By Eric Barton
City & Shore Magazine
When Ron Bogner left northern Michigan for the Navy, he was just 17 – so his mom had to sign off on his enlistment forms.
He ended up as a damage controlman on a guided-missile frigate that chased drug smugglers in the Caribbean. If a fire broke out, if the ship was attacked, it was his job to run right for the worst of it.
He got out in 1991, and it looked like his damage control days were over. The G.I. Bill paid for college, and then he got a sweet job as a park manager in the Keys.
A couple of years ago, things just went quickly south. A divorce. A lost job. He ended up moving to Fort Lauderdale and picking up odd plumbing and electrical jobs. “There was a time when I just couldn’t quite get ahead,” recalls Bogner, 46. “The pay wasn’t enough that I could ever plan ahead.”
He did a Yellow Pages search one day for programs that help veterans and came across a United Way of Broward County program called Mission United. They helped him create a resume, trained him in the best ways to nail an interview, and worked out a simple schedule to pay bills every week.
“Coming into Mission United was difficult. It was very difficult to reach out and ask for help,” Bogner recalls.
It’s like that for most of the veterans who come in to Mission United, says Ken Juede, who oversees efforts to help homeless veterans. Since October 2013, the program has assisted 1,700 veterans reintegrate into civilian life. Some are recent Iraq and Afghanistan veterans and some are Vietnam-vets who may be asking for help for the first time.
Now, the program has backing from a Department of Labor grant called the Homeless Veterans Reintegration Program. The program now has money to buy veterans the things that have kept them from a job – like bus passes, welding masks, or training to run a forklift.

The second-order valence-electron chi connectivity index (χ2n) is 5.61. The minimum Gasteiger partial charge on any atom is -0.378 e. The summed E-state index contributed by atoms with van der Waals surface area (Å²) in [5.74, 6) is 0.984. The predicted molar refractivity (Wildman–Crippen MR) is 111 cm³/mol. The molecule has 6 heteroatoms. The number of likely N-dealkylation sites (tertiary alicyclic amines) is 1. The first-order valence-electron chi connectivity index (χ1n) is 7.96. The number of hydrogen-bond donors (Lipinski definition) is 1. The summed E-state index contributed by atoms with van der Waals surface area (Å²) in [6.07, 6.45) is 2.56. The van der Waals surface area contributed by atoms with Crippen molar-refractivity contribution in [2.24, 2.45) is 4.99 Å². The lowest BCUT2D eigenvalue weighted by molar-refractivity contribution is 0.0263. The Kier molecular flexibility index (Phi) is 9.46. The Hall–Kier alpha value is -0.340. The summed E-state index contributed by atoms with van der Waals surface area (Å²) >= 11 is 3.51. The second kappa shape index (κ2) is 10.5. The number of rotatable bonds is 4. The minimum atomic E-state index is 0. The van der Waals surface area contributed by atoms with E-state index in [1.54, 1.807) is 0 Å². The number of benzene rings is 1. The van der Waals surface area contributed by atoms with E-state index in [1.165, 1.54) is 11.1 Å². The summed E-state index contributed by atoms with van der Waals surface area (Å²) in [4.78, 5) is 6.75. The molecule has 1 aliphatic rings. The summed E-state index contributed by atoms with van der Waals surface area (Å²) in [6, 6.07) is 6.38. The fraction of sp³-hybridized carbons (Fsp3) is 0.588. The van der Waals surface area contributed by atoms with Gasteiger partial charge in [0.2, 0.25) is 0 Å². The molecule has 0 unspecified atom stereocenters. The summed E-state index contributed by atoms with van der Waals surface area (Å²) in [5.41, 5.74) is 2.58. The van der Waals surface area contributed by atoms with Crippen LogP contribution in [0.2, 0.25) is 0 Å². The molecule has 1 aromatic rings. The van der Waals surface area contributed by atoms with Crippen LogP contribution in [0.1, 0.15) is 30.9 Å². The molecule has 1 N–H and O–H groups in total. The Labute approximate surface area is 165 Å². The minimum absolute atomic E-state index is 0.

The year-long $298,256 grant also helped hire new Mission United employees, and Juede says it’s their job to simply offer support. “If you look at why any of us are successful, it’s the network we have in our life,” Juede says. “Sometimes these veterans don’t have that network of friends and family to support them.”
The idea behind the program is also to simply show veterans that they can make it. Juede should know: he’s a retired Army sergeant-major who served in Iraq, Afghanistan and Guantanamo Bay. “Being a veteran, you know what a foxhole is like. In no uncertain terms, you know what it’s like to get shot at and get blown up. Sometimes it helps to talk to these veterans to have that background,” Juede says.
After Bogner went through the Mission United program, he landed an interview with Resolve Marine, the salvage and coastal recovery company in Fort Lauderdale. He’s now their asset coordinator, overseeing repairs and maintenance of 3,400 pieces of equipment in eight warehouses across the globe.
“It just wouldn’t have happened without the support and programs at Mission United,” Bogner says.
1300 S. Andrews Ave., Fort Lauderdale, 954-462-4850, unitedwaybroward.org/missionunited